And what would you have me do?
The lessons – chewed over,
swallowed, digested, absorbed,
– weigh heavily on me, gather
at my midriff, slow me up
and wear me down
to the paper-thin, almost translucent
bones of my skull. Look!
You can almost see right through
to where I’m thinking of something
unimaginable, or imagining
I have grown old
without growing, as the world itself
has grown – not smaller (McLuhan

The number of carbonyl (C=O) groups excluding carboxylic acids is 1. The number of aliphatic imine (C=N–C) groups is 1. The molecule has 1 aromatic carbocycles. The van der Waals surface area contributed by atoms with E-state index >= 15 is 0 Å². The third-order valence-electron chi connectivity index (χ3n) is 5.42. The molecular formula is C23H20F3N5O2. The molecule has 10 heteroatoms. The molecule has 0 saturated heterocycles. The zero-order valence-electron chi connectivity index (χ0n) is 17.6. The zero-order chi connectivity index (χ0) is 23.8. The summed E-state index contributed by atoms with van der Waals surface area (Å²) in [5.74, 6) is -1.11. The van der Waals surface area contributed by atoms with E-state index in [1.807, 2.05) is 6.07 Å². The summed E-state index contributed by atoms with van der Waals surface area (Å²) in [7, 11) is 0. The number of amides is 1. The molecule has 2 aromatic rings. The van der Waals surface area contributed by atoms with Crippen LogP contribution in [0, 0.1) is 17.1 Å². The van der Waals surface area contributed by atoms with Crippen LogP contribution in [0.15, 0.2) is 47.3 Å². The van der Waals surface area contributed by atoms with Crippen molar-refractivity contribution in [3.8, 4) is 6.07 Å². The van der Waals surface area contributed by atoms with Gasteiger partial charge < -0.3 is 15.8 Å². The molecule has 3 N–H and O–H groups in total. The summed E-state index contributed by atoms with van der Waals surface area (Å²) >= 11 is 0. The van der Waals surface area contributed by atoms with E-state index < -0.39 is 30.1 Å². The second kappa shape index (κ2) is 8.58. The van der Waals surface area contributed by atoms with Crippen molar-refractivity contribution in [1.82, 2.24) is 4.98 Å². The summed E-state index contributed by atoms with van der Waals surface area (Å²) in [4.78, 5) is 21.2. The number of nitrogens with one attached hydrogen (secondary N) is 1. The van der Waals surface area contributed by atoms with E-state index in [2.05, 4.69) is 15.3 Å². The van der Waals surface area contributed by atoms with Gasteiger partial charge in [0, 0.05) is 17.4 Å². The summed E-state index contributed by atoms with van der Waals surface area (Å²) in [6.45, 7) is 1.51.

was wrong) but more dense, like a dying star
clinging to its wayward elements, clutching
the self’s tattered remnants to its breast.
In this, our second childhood, we hope
for no remission, wander
slack-jawed and starry-eyed
through museums of our absurd and bloody evolution,
stealing away with history like shoplifters
stealing out of Madame Tussaud’s.
"Our lives won’t be the same again," we sigh,
"and never any different."